Sleep mode is selected by long pressing the power button and turning the tuning knob to the right duration within 3 seconds. You need fast reflexes to do this and might have to do it a few times before you get it right. Sleep can also be turned off from there. The light has 3 modes, always on, push to on or can be set to come on automatically when any button is pushed. I use the last mode which is quite convenient. The VFM button can be used to either scan for stations with a 5 second playback or for stations in memory which is a neat feature. In addition, there is a thermometer, signal strength indicator (which doesn’t make any sense to me) an alarm clock which I haven’t used and AM bandwidth adjustment. There is also a MW bandwidth step adjustment setting which goes hand in hand with the temperature units. For example, changing it to 10KHz changes the temperature display from Celcius to Fahrenheit, which isn’t a good feature.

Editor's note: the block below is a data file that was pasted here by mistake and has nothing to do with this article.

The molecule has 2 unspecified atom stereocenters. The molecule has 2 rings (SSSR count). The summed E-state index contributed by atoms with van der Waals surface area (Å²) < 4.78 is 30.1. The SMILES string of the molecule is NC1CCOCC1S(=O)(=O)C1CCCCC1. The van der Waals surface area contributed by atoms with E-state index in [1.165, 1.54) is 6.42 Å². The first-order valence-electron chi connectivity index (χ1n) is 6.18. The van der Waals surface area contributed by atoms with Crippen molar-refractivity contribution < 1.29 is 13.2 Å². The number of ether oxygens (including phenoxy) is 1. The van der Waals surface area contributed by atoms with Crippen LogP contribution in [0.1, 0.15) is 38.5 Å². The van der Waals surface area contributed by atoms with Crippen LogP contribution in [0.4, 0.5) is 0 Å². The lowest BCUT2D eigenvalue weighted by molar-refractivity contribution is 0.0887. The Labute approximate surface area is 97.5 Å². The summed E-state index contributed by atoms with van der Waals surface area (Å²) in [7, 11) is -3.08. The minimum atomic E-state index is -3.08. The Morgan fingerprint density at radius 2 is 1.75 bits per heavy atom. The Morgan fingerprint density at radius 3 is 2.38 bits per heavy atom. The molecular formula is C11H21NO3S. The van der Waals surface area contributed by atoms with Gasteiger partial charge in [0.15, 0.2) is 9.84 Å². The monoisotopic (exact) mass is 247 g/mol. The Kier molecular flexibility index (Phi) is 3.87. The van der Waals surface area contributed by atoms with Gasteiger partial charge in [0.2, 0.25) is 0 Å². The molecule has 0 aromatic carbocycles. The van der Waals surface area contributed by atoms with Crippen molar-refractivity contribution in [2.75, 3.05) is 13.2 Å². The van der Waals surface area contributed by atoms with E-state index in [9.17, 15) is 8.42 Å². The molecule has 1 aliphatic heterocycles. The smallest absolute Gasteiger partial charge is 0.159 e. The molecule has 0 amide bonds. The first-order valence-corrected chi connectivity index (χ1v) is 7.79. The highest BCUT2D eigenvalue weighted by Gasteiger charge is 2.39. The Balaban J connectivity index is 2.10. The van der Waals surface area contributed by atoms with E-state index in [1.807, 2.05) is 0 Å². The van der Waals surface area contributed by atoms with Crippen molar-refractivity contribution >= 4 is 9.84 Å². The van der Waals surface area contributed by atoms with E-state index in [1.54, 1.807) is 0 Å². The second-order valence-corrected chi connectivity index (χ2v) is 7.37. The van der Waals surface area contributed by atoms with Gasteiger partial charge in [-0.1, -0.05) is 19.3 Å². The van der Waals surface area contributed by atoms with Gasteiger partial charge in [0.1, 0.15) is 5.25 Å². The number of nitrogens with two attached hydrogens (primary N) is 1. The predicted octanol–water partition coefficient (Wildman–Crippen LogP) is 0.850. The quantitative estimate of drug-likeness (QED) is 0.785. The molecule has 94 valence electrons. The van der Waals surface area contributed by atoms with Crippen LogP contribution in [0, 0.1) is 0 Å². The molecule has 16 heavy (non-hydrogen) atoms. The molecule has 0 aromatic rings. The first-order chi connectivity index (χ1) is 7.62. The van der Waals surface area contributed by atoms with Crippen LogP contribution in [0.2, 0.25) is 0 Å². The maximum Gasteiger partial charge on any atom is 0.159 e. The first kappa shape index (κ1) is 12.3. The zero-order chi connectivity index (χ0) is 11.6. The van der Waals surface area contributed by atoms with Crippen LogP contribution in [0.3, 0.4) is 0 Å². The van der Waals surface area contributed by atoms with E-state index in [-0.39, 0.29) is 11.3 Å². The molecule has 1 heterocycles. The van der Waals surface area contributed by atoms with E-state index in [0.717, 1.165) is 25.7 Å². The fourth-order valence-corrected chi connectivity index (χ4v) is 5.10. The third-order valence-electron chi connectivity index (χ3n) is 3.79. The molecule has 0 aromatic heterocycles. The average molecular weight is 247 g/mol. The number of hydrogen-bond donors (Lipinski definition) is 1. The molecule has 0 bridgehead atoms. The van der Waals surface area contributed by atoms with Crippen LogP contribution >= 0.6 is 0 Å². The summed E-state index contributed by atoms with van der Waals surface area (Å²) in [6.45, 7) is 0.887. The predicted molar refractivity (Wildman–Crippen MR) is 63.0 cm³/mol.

All said and done, I’m having a lovely time of listening to the radio at a very competent price (Even after paying double on Amazon) I love most of the features including the compact dimensions. FM stereo works great via the headphone jack or when connected to external stereo speakers (although the wire acts as an antenna like in mobile phones which can disturb the quality of sound and you are left routing the wire in weird ways to retain the clarity of the transmission). I know I’m going to carry this on all my travels as it is highly portable and I love that I can charge my batteries inside the radio itself from any laptop or USB charger. MW and SW reception is pretty grainy and I mostly end up with Indian on Chinese SW stations, and not like Radio Ceylon, Voice of America or BBC as I had expected. However I live in a congested and cramped neighbourhood with a lot of electrical noise. I have an upcoming trip to Mussoorie which should give me some excellent opportunities to test the radio out in the hills!! 🙂